Monday, February 09, 2009


Geez, I guess I should read a newspaper more often or listen to the news on the radio once in awhile. Just found out during some random surfing that another great R & R musician, Billy Powell of Lynyrd Skynyrd fame has passed on. Talk about a band that's had more than it's share of sorrow, man. I guess that leaves Gary Rossington as the sole remaining survivor of one of the greatest bands of the 70's.
I had tickets to see 'em live for the first time in '77 in Kalamazoo. The concert date was unfortunately about 2 weeks after the plane crash. I was bummed for weeks about missing my chance. I did finally get to see the "tribute band" live a couple years ago in Muskegon at a summer festival. Both Rossington and Billy were there with Johnny Van Zant on the vocals. Better late than never I guess.
Billy Powell, a longtime keyboard player for Lynyrd Skynyrd who survived the band's 1977 plane crash, died at his Orange Park condo early this morning (1/28/09), according to police.
Orange Park Police Chief James Boivin said Powell called 911 from his condo in Club Continental and was pronounced dead at 1:52 a.m. after rescue crews performed CPR on him. Boivin said he was told Powell had an appointment with his heart specialist Tuesday but never made it to the appointment.
Current Lynyrnd Skynyrd singer Johnny Van Zant spent 22 years with Powell in the band. He said the band took the news of Powell's death hard."You know, they say they've got one hell of a band up in heaven. My brother Ronnie up in heaven is probably saying, 'Billy, what took you so long?' I'm sure they're catching up on things in heaven."
Powell, who went to Bishop Kenny High School, joined Skynyrd in 1972 after working for the Jacksonville band for a couple of years as a roadie. He was seriously injured in the Oct. 20, 1977 plane crash that killed singer Ronnie Van Zant and five other people.
Johnny Van Zant said his brother invited Powell to join the band after he heard him playing piano during a rehearsal of "Free Bird." "Ronnie said, 'What's that?' and Billy said, 'That's the introduction to 'Free Bird.' Ronnie said, 'I like that. You're in the band.'"
The piano introduction to the song became a highly anticipated part of the band's live show, though Johnny Van Zant said Powell was sometimes relucant to jump into the spotlight with it.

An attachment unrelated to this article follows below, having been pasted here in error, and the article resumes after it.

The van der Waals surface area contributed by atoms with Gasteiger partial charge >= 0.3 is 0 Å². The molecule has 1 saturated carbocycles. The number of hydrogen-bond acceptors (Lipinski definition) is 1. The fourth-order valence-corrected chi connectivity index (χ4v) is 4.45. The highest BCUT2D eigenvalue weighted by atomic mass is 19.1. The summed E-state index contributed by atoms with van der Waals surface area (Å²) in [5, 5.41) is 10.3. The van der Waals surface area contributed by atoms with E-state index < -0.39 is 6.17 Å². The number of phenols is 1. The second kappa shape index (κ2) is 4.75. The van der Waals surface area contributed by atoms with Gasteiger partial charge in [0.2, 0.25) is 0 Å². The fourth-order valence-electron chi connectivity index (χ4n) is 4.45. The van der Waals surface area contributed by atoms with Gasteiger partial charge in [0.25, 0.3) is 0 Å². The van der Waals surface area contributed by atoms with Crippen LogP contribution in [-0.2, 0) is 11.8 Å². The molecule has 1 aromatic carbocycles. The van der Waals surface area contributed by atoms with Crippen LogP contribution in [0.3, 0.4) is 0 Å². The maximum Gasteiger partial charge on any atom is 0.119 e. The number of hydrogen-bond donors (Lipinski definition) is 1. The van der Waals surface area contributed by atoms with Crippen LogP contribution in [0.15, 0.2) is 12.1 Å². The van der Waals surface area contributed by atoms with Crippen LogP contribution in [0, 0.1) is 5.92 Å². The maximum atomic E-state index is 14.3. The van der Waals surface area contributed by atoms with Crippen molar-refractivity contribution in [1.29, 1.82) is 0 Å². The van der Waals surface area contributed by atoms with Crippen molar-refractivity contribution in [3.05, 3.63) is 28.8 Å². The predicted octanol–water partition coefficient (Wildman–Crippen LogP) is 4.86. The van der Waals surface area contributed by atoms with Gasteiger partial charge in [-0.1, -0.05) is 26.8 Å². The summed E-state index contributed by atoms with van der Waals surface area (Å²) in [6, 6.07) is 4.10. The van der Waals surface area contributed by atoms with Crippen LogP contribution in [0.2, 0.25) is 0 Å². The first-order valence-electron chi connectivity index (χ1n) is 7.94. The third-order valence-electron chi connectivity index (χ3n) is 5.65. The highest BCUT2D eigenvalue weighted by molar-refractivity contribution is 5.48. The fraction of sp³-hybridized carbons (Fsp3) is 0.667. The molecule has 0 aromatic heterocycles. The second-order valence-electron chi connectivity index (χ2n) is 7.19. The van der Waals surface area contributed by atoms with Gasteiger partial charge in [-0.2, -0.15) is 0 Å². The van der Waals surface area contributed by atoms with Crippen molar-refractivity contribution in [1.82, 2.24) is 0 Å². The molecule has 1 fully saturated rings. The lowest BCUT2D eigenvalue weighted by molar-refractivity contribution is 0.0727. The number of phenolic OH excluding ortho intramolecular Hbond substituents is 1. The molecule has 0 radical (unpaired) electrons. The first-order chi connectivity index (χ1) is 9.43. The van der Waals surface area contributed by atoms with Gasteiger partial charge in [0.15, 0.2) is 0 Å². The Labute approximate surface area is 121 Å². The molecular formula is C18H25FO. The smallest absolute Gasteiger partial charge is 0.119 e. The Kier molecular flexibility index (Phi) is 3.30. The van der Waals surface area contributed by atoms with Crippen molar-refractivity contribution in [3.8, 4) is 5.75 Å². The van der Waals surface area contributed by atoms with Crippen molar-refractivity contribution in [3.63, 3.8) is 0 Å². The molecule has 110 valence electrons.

"He'd say, 'I don't want to do that, I'm embarrassed to do that,'" said Van Zant. "I'd make him do it: I'd say, 'Come on, it'll make their night.' It made mine."
Earlier this month, Powell and the band took a four-day cruise, called the Simple Man Cruise, on a ship out of Miami with "4,000 crazy Skynyrd fans," said Van Zant.
The band had recorded several songs for a new album and had upcoming gigs in Lousiana, Mississippi and Orlando. They will be canceled, said Van Zant.
"We've got to lay our brother to rest," said Van Zant. "That old saying, the show must go on, always counts. Unless you die."
Guitarist Gary Rossington and Powell were the only members of the pre-crash incarnation of Skynyrd who were still playing with the band. As for the future of the band,Van Zant said, "That's really the last thought in my head. I've given 22 years to the band and hope to do it for another 22."
Van Zant he spoke with Rossington, who lives in the Atlanta area, this morning. "He's hurting," he said. "You know, he was very sad and wondering why all us brothers are leaving him, why he's still here."
Rossington's wife, Dale, reached by telephone this afternoon, said her husband was too distraught to come to the phone. "We're just lost," she said, fighting back tears.
She said band members had long been worried about Powell's health. "But he had such a big huge heart of gold, such a huge abiding faith in God and his savior Jesus," she said.
Powell was married to Ellen Vera Powell and had four children.
"For me," said Van Zant, "if anybody reading your article wants to do something, say a prayer for Billy and his family. That would be greatly appreciated."


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